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by Curtis Phillips | November 26, 2013 | 9:34 AM

The recent news that, "grapes and the wines they produce are also the product of an unseen but fairly predictable microbial terroir" may not come as much of a surprise to anyone studying soil and vine microbiota, but all the same "Microbial biogeography of wine grapes is conditioned by cultivar, vintage, and climate" (PNAS November 25, 2013) should stand as a fairly significant piece of research.

In the long run, the potential ability to distinguish the source region of a must is likely to prove the most notable result of this research. However, it should be noted that the experiment was conducted on newly crushed and inoculated must and not on finished wine. As such the main potential benefit would be for wineries looking to verify the provenance of grapes that they are receiving and not to verify the regional authenticity of any finished wine.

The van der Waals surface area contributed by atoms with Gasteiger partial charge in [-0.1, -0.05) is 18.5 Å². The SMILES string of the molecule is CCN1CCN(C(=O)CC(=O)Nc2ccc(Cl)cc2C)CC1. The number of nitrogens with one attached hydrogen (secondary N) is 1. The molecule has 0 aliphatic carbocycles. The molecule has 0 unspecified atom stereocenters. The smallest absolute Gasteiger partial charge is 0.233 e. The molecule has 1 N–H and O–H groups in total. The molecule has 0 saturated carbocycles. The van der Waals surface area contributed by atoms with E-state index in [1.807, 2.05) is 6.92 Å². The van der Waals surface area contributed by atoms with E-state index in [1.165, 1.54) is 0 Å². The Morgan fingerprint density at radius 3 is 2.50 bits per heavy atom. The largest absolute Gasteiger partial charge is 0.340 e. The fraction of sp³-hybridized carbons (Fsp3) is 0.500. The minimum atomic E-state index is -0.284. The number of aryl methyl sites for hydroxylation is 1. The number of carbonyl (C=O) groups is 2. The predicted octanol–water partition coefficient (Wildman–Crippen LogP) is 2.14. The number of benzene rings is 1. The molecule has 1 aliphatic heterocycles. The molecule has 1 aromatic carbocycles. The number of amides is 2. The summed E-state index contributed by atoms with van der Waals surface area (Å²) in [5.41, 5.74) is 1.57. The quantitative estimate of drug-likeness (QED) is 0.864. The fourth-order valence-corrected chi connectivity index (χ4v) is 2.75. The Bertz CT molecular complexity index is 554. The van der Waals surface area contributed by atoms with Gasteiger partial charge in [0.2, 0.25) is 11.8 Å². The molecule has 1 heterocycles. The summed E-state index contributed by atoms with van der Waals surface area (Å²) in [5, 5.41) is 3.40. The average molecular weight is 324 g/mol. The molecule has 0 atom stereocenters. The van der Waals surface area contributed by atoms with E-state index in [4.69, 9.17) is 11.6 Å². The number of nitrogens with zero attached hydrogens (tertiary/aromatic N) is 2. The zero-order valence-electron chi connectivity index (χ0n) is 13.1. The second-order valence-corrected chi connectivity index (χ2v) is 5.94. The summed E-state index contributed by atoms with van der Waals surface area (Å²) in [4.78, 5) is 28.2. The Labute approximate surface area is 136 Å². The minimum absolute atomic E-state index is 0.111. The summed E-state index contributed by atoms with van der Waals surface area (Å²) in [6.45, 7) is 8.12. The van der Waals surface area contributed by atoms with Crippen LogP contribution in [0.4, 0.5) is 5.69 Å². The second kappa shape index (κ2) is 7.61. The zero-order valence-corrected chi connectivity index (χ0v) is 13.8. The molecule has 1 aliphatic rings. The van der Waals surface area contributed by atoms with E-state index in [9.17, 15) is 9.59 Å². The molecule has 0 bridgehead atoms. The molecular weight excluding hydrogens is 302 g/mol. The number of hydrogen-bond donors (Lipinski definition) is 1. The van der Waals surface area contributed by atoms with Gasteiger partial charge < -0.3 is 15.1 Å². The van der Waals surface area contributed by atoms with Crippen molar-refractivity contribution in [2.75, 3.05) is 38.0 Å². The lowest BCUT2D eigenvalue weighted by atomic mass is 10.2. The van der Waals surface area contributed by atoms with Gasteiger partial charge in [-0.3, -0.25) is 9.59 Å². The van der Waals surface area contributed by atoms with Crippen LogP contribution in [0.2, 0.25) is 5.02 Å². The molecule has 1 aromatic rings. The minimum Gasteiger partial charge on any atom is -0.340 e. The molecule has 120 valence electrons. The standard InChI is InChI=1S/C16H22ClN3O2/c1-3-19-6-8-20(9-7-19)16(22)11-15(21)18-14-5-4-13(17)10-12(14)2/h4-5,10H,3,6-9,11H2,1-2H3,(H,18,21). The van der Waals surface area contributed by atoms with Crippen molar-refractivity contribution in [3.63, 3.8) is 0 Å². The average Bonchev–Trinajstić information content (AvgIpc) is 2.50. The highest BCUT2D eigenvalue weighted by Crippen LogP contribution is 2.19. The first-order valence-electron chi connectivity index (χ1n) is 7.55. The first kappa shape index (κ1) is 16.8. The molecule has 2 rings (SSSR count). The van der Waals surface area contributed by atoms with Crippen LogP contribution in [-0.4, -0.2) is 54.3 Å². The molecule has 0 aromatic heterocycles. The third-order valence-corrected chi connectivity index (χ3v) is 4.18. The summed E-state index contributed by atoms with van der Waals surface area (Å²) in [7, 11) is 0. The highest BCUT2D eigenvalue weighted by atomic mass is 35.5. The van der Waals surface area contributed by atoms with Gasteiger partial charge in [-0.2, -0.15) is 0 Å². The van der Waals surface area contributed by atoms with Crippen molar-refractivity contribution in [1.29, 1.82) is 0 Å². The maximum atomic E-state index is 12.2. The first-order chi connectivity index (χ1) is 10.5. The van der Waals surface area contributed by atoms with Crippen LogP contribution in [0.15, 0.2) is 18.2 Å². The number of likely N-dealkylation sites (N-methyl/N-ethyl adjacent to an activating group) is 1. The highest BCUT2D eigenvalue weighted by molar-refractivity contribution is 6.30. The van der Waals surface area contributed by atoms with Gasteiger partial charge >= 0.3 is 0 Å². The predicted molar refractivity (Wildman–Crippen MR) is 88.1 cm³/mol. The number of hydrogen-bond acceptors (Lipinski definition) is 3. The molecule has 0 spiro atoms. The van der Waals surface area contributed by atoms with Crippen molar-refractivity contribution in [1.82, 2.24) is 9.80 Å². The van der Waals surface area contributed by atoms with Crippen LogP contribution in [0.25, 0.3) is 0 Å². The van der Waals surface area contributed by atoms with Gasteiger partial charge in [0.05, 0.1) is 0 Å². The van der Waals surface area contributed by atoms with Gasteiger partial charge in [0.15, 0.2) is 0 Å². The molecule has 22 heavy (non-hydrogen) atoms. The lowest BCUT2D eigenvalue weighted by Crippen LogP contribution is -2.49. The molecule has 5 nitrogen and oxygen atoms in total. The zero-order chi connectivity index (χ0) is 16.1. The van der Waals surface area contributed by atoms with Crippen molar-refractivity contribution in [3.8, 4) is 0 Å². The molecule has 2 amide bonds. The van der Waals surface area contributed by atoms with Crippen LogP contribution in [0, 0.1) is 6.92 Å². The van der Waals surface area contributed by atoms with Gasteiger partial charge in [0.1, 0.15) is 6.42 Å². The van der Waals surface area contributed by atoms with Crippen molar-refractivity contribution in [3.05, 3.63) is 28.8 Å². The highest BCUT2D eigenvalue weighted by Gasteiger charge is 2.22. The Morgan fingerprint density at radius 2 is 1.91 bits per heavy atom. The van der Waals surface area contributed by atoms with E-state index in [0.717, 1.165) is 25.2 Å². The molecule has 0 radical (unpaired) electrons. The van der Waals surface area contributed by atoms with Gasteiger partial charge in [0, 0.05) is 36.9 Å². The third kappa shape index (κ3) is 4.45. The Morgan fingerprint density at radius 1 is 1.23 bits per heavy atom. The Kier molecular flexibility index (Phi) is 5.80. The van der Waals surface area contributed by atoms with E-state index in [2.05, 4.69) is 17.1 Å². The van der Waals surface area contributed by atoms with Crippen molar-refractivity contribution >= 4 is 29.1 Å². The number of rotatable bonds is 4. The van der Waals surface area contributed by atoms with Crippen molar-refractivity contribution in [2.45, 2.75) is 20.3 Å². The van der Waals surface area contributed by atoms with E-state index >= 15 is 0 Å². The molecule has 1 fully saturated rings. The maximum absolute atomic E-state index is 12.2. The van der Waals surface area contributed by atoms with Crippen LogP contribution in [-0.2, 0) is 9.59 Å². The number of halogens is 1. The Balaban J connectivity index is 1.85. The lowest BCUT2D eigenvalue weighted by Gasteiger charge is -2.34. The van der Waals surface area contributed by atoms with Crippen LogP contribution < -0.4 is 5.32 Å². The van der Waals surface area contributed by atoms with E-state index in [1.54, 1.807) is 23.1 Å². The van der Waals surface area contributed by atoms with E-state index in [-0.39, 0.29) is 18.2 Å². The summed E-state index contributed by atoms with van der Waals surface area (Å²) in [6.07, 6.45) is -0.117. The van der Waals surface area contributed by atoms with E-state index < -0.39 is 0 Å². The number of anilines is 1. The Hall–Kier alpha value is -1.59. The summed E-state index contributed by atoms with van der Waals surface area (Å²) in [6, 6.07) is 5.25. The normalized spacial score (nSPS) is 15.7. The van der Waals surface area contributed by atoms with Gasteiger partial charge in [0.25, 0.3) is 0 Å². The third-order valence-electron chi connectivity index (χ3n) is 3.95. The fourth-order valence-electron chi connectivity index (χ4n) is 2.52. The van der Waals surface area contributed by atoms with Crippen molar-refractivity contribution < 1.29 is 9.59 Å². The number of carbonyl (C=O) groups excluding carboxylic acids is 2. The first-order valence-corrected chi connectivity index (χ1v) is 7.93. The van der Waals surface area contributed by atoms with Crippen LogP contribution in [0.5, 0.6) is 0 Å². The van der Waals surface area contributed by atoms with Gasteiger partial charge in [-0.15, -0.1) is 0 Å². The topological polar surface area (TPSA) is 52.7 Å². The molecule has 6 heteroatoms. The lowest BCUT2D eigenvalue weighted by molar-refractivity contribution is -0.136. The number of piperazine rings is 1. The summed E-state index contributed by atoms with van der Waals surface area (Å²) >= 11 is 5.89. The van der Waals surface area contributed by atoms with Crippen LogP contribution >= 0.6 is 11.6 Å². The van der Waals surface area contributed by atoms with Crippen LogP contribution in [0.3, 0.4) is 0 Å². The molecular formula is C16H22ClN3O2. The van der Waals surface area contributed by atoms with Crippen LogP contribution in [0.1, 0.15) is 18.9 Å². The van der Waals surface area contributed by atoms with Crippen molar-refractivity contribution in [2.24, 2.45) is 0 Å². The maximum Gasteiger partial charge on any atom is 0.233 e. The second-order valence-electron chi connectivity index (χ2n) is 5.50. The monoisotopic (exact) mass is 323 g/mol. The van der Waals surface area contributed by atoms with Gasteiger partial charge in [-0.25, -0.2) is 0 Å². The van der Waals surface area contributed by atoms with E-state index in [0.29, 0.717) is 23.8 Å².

UCD Press Release link:
Original article at PNAS Early Edition (PDF):

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